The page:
Demand Victoria Improve koala protection

  • By: Michael Taylor
  • Target: Julian Mathers President of the Victorian Association of Forest Industries

Timber worker says finding dead koalas is 'a daily thing' in TV report claiming Victorian logging is wiping the animal out


It was revealed this July that koalas in western Victoria were routinely being killed and have been suffering graphic injuries such as torn-off limbs due to the felling of plantation forests where they occasionally dwell.


Evidence of the long-standing failure to properly protect the iconic Australian marsupials, was never more evident in a report for tv which showed koalas, including babies, lying dead on the floor of a cleared forest.

The Victorian Department of Environment and Primary Industries (VAFI) has put some guidelines in place, but they are clearly not enough. This seems to be because they seem to be under the impression that it is not a big problem at all. Stating that “We don’t want to see any koalas hurt. One koala hurt is too many, although we understand it’s only a relatively small number that have been killed.”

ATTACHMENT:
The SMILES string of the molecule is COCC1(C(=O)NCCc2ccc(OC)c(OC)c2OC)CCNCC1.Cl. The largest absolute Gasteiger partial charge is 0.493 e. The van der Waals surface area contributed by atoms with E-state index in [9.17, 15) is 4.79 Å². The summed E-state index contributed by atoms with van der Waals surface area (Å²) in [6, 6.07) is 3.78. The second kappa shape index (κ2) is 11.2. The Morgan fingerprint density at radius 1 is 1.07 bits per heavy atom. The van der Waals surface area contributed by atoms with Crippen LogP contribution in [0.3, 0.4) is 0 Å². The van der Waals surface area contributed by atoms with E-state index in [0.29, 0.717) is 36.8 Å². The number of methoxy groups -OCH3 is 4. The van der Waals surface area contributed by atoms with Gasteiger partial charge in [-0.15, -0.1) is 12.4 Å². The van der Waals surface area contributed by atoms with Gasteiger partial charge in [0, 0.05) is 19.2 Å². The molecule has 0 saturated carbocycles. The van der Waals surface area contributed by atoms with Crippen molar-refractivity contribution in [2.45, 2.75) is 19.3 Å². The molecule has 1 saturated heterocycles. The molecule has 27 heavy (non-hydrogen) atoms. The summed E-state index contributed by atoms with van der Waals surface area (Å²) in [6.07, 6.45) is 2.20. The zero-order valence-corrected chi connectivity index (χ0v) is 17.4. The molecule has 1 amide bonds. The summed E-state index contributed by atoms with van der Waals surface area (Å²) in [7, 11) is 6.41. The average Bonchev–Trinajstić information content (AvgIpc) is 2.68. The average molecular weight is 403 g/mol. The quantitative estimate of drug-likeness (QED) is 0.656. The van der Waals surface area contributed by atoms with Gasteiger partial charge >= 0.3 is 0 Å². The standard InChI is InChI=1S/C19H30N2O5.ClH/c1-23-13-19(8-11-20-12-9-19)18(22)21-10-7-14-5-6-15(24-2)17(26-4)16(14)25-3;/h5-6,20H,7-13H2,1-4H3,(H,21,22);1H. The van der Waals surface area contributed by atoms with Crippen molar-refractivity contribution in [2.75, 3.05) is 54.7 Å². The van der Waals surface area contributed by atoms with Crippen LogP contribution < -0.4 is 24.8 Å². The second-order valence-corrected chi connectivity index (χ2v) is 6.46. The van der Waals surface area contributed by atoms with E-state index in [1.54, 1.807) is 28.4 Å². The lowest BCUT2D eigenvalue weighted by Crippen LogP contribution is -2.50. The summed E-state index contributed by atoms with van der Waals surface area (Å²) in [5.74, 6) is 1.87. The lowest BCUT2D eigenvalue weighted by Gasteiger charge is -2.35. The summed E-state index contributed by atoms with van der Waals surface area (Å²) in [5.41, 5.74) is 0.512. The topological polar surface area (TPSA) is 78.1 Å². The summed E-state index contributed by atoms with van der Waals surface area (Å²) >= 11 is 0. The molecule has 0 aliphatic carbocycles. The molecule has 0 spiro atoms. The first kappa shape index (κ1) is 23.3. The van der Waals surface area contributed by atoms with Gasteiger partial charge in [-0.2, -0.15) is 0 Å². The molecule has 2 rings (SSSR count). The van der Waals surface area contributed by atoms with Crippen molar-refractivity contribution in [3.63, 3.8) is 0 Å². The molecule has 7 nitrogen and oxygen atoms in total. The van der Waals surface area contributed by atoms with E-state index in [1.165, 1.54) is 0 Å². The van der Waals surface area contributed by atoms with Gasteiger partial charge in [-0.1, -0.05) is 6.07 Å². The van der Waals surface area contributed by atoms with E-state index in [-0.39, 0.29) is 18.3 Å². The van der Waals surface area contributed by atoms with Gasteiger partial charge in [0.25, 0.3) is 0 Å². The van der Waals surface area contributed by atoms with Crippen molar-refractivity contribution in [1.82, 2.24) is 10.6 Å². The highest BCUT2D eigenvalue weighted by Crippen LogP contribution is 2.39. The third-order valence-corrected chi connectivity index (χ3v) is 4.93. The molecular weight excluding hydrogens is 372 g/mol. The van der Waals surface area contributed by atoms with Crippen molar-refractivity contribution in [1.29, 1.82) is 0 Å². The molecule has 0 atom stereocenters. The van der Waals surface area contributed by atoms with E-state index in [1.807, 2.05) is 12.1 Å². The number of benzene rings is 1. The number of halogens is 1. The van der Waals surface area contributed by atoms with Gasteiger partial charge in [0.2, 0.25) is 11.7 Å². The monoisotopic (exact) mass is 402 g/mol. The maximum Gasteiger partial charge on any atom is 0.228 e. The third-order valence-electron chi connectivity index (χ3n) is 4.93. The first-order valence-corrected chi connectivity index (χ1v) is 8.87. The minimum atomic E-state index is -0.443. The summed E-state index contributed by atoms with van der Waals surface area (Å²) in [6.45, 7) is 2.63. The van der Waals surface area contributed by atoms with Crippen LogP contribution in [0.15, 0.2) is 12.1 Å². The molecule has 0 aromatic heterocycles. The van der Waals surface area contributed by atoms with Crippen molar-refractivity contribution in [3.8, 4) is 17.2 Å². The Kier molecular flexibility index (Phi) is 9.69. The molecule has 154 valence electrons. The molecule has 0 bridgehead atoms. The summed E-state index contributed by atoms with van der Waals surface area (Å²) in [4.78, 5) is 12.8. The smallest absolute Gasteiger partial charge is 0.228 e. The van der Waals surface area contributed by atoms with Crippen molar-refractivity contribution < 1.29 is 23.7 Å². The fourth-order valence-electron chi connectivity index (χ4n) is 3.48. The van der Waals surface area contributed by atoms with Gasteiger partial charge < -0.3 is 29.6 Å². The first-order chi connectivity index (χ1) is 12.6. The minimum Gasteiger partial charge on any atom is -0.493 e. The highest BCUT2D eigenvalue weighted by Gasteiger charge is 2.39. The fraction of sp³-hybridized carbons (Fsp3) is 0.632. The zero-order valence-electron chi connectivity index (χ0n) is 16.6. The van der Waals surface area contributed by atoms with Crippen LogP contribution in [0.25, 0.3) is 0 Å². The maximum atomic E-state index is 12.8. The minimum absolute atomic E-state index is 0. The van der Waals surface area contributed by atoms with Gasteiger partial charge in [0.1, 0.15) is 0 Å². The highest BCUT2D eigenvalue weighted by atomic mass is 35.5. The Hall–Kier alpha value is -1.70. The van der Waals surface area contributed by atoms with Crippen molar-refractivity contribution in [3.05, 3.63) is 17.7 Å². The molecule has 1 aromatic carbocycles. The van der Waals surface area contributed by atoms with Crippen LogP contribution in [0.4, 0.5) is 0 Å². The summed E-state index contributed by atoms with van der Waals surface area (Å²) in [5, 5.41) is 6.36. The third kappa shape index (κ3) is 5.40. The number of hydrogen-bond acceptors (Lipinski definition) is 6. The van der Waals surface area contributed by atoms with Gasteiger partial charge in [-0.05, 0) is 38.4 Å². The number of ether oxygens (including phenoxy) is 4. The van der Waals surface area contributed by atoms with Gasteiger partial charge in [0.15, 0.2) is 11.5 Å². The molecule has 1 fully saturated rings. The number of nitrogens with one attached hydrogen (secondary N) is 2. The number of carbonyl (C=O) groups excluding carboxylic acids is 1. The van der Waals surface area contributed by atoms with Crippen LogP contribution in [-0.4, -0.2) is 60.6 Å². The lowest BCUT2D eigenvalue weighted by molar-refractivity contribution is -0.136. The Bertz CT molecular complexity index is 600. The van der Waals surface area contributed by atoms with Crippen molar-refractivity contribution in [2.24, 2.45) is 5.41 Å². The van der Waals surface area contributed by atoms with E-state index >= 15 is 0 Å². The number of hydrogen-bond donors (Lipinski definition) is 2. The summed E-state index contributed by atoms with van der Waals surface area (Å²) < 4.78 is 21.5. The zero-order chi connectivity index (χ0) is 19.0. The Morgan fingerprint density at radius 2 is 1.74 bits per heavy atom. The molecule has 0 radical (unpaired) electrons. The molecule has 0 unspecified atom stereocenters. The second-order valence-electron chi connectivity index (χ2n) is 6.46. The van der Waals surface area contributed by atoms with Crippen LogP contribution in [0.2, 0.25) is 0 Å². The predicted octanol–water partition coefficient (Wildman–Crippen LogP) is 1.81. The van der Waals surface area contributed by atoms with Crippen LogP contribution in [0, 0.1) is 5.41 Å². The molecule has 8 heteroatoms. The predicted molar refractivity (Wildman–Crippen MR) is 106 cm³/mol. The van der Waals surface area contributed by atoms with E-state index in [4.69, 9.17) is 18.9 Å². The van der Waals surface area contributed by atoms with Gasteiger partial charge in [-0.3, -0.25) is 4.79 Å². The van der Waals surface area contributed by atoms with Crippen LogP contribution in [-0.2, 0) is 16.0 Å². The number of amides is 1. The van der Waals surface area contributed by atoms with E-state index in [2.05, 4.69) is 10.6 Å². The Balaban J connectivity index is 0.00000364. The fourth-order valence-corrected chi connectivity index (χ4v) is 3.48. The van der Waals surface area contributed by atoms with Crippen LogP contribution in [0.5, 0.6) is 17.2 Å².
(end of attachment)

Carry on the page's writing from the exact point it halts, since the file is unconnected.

This is contrary to what an anonymous timber worker said. He said that finding dead koalas was "like a daily thing. Sometimes a couple every hour. Sometimes just one a day. You'd normally come across them on the ground already dead or pretty badly injured."

The report featured claims that large numbers of koalas are being wiped out in Victoria, in large part due to logging practices in the south-west of the state.

To be fair, The Victorian Association of Forest Industries has now released a new set of guidelines.  The guidelines require that plantation managers conduct pre-harvest surveys to estimate koala populations and mark trees where the marsupials are perching. A minimum of five trees that are immediately neighboring to a koala-dwelling tree must then be preserved.

The problem is that his leaves all the monitoring of koala populations, and the subsequent reporting of incidents to be conducted entirely to the forestry industry.

This is a conflict of interest, why would they give the real statistics if it means a dent in profits?

It is also a little alarming when VAFI say things like “There’s an overpopulation of koalas in Victoria.” Does this mean that Koalas do not get the protection they deserve because they are considered a pest?

Come on Victoria, you can do better than this. By signing this I am urging you to rethink these week policies and to make a statement. Victoria cares, Victoria will set an example.

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